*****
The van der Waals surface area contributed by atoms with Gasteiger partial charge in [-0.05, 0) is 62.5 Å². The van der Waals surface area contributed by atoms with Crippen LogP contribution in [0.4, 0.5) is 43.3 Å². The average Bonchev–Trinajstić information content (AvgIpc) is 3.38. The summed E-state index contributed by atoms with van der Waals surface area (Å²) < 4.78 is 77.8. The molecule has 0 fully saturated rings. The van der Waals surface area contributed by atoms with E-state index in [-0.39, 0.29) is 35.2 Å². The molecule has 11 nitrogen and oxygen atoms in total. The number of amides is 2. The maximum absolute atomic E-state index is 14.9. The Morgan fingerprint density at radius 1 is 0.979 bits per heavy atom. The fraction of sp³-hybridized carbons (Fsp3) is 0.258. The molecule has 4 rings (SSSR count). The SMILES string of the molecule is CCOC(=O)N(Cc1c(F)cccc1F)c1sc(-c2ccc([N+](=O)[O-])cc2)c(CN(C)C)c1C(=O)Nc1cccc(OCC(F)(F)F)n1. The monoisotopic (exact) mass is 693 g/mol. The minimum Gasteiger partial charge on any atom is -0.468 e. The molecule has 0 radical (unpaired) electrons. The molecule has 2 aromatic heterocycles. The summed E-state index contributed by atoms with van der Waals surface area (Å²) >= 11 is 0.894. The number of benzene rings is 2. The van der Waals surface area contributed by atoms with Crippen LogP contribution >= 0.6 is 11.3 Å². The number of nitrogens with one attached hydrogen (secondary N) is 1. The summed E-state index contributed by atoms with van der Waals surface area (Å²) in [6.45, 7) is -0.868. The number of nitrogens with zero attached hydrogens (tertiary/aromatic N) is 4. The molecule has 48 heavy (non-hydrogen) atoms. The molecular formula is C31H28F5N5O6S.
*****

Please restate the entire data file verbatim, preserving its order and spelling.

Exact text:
The van der Waals surface area contributed by atoms with Gasteiger partial charge in [-0.05, 0) is 62.5 Å². The van der Waals surface area contributed by atoms with Crippen LogP contribution in [0.4, 0.5) is 43.3 Å². The average Bonchev–Trinajstić information content (AvgIpc) is 3.38. The summed E-state index contributed by atoms with van der Waals surface area (Å²) < 4.78 is 77.8. The molecule has 0 fully saturated rings. The van der Waals surface area contributed by atoms with E-state index in [-0.39, 0.29) is 35.2 Å². The molecule has 11 nitrogen and oxygen atoms in total. The number of amides is 2. The maximum absolute atomic E-state index is 14.9. The Morgan fingerprint density at radius 1 is 0.979 bits per heavy atom. The fraction of sp³-hybridized carbons (Fsp3) is 0.258. The molecule has 4 rings (SSSR count). The SMILES string of the molecule is CCOC(=O)N(Cc1c(F)cccc1F)c1sc(-c2ccc([N+](=O)[O-])cc2)c(CN(C)C)c1C(=O)Nc1cccc(OCC(F)(F)F)n1. The monoisotopic (exact) mass is 693 g/mol. The minimum Gasteiger partial charge on any atom is -0.468 e. The molecule has 0 radical (unpaired) electrons. The molecule has 2 aromatic heterocycles. The summed E-state index contributed by atoms with van der Waals surface area (Å²) >= 11 is 0.894. The number of benzene rings is 2. The van der Waals surface area contributed by atoms with Crippen LogP contribution >= 0.6 is 11.3 Å². The number of nitrogens with one attached hydrogen (secondary N) is 1. The summed E-state index contributed by atoms with van der Waals surface area (Å²) in [6.45, 7) is -0.868. The number of nitrogens with zero attached hydrogens (tertiary/aromatic N) is 4. The molecule has 48 heavy (non-hydrogen) atoms. The molecular formula is C31H28F5N5O6S.